. . . so, clearly it would be rude to ignore the invitation and bypass a further dish. The dish of choice: a bowl of the house Lobster Bisque, as creamy and unfussy and redolent of the rosy lobster as one could like, and studded with a few very nice hunks of mild and tender lobster meat lazily rafting around in the foamy pool. The soup is poured into the bowls tableside, over a good dollop of goat cheese, and having that nice bit of mild zing gradually melting into the soup so that it intermittently brightens the mellow, cayenne-tinted warmth of the broth and balances the lovely bit of cognac (or is it sherry?) just barely sweetening the pot–well, it’s all finally melded into a slurry that goes down a treat on top of those recumbent prawns now nestled neatly in one’s happy stomach.


Creamy and dreamy.

I’m still looking forward to the next time out on the coast and eating Cheri’s inimitable clam chowder (no one else’s anywhere has come close yet) at the 42nd Street Cafe, or wild-caught King salmon straight off its cedar roasting plank, or taking ridiculously big forkfuls of Dungeness crab drenched in melted butter and washing them down with a glass of some nice, crisp, dry Washington Riesling . . .

Of course, there’s all of that seafood beckoning to me from the vast array of countries and cities and restaurants and home kitchens full of good sushi and curries, gravlax and dishes alla Pescatore and, oh, oh, ohhhhh . . . .

35 thoughts on “Foodie Tuesday: My Crustacean Crush

  1. I’ll have to take your word for how good it tastes ( I’m allergic to all crustaceans!), but it sure looks good! πŸ™‚

    • Yikes, stay away from the allergens!! If you can do *any* seafood, the bisque would certainly be fabulous made with salmon, possibly even a mix of fresh and smoked . . . Hmmm, I think I’m getting an idea!!! Thanks, Ted!!!

  2. I’m three hours from the coast. I used to live an hour away and we would drive to Rockport and eat seafood there. I’ve also vacationed and eaten seafood in Aransas Pass. I’m a shrimp lover and it looks like my son and daughter-in-law will be taking my wife and I out to eat at Red Lobster Friday night. Shrimp for me and those cheese biscuits that I LOVE! πŸ™‚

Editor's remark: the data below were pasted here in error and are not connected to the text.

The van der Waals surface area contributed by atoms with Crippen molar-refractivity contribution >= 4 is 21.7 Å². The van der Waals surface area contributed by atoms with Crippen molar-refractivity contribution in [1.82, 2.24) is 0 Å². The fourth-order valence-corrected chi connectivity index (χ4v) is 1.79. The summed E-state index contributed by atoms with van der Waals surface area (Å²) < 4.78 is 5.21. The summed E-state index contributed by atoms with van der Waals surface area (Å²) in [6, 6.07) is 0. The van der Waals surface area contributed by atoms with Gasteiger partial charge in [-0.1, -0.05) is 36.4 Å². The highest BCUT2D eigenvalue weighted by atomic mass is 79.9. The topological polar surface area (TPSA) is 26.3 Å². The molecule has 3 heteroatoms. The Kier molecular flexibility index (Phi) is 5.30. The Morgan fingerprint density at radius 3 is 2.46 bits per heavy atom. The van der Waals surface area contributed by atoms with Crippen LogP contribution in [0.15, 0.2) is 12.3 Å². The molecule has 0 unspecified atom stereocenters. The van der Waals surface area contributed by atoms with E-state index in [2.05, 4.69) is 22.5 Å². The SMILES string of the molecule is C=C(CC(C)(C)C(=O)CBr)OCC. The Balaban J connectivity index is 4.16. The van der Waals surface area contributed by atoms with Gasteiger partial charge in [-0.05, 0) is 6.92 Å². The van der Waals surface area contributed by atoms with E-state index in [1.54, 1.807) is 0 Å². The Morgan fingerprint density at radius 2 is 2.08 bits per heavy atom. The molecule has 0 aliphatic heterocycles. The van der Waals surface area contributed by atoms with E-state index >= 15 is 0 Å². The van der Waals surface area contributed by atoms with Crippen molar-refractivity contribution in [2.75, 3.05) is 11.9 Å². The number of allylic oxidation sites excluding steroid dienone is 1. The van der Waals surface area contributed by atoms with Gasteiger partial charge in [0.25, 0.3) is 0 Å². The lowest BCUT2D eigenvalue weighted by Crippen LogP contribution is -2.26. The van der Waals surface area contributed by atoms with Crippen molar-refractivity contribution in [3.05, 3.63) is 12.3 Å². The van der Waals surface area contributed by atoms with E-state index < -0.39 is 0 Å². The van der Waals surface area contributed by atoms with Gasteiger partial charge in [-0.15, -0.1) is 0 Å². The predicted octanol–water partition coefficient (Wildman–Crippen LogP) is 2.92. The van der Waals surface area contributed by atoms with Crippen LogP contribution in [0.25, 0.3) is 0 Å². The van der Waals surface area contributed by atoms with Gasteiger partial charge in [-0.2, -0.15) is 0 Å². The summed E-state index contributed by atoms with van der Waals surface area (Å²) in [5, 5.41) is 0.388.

Btw – I know you’re busy so you don’t have to answer any of my comments unless there’s something in it that just entices you to. πŸ™‚

  3. What a lovely respite this lunch must have been, you’ve described it so well I could have been there right alongside you. And how I would have loved to have been, the description of the dishes was so tantalizing and detailed. I was just think that only you could have me visualizing a “slurry” of food going down into your contented prawn-filled tummy and I was imagining it in soft-focus with such romantic blush colors… Only you could pull that off! You’re really an amazing food writer, Kathryn:) xoxo Smidge

    • Only someone with an equally romantic view of the world could appreciate the mushiness of my strange descriptions. I’m glad you’re such a someone! πŸ™‚ xoxoxo!

  4. With just the possibility of that sort of lunch beckoning, how ever could you have brought your lunches? I enjoy seafood far too much to let such an opportunity pass me by. Looks to me like you took full advantage of your location. Good for you!

    • It was a Delicious Day. πŸ™‚ And that evening event we went to last night capped it neatly–a fine caterer who really did a magnificent job with ‘heavy hors d’oeuvres’ and an extremely convivial party of people enjoying it all as it deserved. I could eat another piece of that roast pork tenderloin with peach barbecue sauce right about now . . . πŸ˜‰

  5. This post has given me a lot of thought. When we’re not used to eating a certain life form, and see it described as food, we can’t help but question the whole business of being a carnivore. It’s not the first time it happened to me. I still have thoughts engendered by the stories my daughter told me when she returned from a visit to Thailand twenty years ago… There is nothing like habit to take the thorn out of self-examination. But when one strays from the familiar… oh, then there are some real surprises. Thank you for a good read.